Goat grazing for fire abatement isn't a new idea. But it is a new program for San Diego Gas & Electric.
Last month, the energy company kicked off a goat grazing pilot program in Oceanside.
“One of the last things we want at SDG&E is for our infrastructure to ever cause a fire," said Denice Menard, a communications manager with SDG&E. "So the cool thing is we are letting the goats kind of go out and do their thing and doing what comes natural to them, and that's to eat the weeds.”
Menard said the goats, sometimes referred to as "four-legged lawnmowers," make the perfect wildfire fighting partners. “Those four-legged lawn mowers can get up into areas that traditional lawnmowers just can't get into,” she said.
Hired for the job: Johnny Gonzales, the owner of Environmental Land Management company.
“On the (business) card, it says 'Goats for Hire,' because people didn't know what environmental land management did, so I had to get it out there, 'Yeah, we rent out our goats for fire breaks,'" Gonzales said.
He's worked with goats for over 20 years. Lately, his goats have been grazing near busy roads, businesses, and underneath power lines for SDG&E.
“Not only do they eat the weeds, but they also eat the seeds. So that's one of the benefits people don't think about ... so by eating the seeds, the weeds aren’t popping back up as quickly,” Menard said.
The rented goats are taken to high-risk fire areas to clear out dry brush and keep it from growing back for longer periods of time.
“The goat tool, if you will, is just a reintroduction to what abatement used to be like and reintroducing the goat to get that understory and flash fuel treatment to that better degree,” Gonzales said.
But he said the work takes some time because weeds aren’t the goats' favorite food.
“They start eating first the invasive plants that they’re used to, the Mediterranean, Eurasian, African plants," Gonzales said. "And then after time, if we need an amount of native plant reduction, we hold them a period of time that they start to actually address that. Because our native plants, they eat last, believe it or not, and most of our fire problems are these weeds and grasses.”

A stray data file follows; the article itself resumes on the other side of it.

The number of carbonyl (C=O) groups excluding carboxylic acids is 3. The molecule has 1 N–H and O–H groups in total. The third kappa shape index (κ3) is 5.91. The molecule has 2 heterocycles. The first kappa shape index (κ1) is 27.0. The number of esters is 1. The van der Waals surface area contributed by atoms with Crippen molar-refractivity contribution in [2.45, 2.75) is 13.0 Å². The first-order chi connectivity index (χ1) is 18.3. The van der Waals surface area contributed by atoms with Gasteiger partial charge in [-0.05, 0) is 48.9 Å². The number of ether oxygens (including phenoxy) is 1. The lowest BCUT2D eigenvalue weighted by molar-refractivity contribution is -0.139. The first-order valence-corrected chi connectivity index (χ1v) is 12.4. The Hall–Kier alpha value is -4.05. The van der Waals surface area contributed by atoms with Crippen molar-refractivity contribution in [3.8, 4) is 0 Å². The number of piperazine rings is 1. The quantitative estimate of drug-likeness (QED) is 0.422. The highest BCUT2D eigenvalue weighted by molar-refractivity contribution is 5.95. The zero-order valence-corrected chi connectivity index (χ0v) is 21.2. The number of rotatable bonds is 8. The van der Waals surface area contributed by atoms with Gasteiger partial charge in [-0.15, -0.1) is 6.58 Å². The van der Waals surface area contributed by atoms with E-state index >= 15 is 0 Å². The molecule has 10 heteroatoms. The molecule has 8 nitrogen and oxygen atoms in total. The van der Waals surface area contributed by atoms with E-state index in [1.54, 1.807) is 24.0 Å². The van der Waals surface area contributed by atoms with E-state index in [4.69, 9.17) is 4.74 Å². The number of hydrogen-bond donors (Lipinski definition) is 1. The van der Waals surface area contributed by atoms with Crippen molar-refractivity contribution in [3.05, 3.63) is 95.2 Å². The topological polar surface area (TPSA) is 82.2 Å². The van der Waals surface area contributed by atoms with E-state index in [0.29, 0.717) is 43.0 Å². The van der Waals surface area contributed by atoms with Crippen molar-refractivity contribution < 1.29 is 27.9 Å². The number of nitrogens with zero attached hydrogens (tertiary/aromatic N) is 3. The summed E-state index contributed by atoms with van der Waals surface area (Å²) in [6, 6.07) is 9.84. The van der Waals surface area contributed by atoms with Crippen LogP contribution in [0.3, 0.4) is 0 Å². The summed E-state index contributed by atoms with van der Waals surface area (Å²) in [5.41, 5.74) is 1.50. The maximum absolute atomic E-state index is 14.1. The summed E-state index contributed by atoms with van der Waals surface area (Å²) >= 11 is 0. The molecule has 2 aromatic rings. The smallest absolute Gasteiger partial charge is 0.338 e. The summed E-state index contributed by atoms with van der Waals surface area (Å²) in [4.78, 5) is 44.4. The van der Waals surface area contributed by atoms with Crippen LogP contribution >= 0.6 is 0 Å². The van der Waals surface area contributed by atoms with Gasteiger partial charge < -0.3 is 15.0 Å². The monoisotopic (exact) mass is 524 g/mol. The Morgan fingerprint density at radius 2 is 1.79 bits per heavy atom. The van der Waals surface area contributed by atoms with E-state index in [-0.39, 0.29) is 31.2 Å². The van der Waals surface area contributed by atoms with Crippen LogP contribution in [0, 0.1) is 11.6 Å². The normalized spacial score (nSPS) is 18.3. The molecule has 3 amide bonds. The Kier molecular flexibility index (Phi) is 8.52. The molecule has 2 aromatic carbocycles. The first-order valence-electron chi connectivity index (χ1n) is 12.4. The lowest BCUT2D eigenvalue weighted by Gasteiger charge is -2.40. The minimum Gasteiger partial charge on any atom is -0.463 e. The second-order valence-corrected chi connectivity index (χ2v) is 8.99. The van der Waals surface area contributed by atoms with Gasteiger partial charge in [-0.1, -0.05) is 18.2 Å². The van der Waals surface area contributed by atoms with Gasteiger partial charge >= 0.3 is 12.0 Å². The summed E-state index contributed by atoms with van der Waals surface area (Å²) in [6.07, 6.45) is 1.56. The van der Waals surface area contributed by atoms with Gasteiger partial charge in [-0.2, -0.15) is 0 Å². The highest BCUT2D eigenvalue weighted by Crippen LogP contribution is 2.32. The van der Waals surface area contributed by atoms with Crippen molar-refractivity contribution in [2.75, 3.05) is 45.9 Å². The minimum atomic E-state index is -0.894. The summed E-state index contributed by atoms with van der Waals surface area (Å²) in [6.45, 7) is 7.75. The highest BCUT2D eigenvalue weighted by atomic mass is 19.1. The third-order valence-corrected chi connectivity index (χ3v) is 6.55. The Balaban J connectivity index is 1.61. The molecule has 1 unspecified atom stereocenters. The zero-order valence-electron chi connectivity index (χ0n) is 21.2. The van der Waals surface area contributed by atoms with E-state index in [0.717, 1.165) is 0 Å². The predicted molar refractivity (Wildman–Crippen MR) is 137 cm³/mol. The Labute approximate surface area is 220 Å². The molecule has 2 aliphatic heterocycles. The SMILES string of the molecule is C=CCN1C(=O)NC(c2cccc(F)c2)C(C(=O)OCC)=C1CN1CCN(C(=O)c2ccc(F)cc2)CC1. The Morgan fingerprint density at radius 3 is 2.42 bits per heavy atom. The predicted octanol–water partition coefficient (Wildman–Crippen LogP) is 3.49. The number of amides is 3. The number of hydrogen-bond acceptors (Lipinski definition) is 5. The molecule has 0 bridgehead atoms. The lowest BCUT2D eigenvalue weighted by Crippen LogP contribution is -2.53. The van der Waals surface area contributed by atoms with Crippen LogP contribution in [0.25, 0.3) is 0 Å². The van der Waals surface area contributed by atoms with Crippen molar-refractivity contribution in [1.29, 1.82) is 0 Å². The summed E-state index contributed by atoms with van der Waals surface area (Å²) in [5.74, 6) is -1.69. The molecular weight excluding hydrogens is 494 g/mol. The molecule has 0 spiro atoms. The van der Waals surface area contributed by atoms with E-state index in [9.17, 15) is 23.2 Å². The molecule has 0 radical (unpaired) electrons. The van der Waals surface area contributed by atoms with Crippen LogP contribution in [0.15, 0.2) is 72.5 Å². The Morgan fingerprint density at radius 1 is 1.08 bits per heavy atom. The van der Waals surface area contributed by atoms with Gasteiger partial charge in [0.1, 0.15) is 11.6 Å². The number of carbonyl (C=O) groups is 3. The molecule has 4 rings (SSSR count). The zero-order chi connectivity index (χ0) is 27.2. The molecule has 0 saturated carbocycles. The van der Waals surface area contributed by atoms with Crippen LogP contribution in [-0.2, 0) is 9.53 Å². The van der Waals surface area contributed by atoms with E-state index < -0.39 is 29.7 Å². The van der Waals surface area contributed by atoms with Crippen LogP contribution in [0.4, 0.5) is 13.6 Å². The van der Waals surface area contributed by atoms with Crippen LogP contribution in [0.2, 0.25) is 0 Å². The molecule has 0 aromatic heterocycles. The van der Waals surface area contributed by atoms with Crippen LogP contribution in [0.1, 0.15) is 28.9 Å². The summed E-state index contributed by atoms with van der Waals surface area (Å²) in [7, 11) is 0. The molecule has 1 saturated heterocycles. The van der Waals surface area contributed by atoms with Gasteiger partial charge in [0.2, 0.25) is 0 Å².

Although it takes a little more time, Gonzales said goats are an organic alternative that isn’t just reducing wildfire danger but carbon emissions too.
“It's a lot better than just cutting. You don't have the shaft and duff laying around. They've literally converted it," he said. "And for the carbon aspect, it's still all onsite, it hasn't been transported out. The nutrients are still in the soils and there's no seeds. The goats remove like 99% of the seeds.”
Gonzales said once the goats are done, the land is in better shape to suppress a fire.
“We want the trees and the landscape to be the fire breaks. This is allowing the land to be the suppression," he said. "And if it reaches this area, it'll be quenched out. If it falls into this area, it does not have a starting ignition point.”
Safety concerns are sometimes raised by residents who spot them in suburban areas. But Gonzales said the goats don't mind the urban landscape.
“These goats have been born and raised in this type of environment, in these suburbs," he said. "So they're used to helicopters, and sirens, and police cars coming in, people screaming, other dogs barking. If we were to take the country goat here, they wouldn't be comfortable at all.”
SDG&E has used Gonzales’s goats in Oceanside and Chula Vista to clear brush near power lines. The next site will be in Escondido.
Upon completion, SDG&E will determine whether the pilot program is adopted and continues.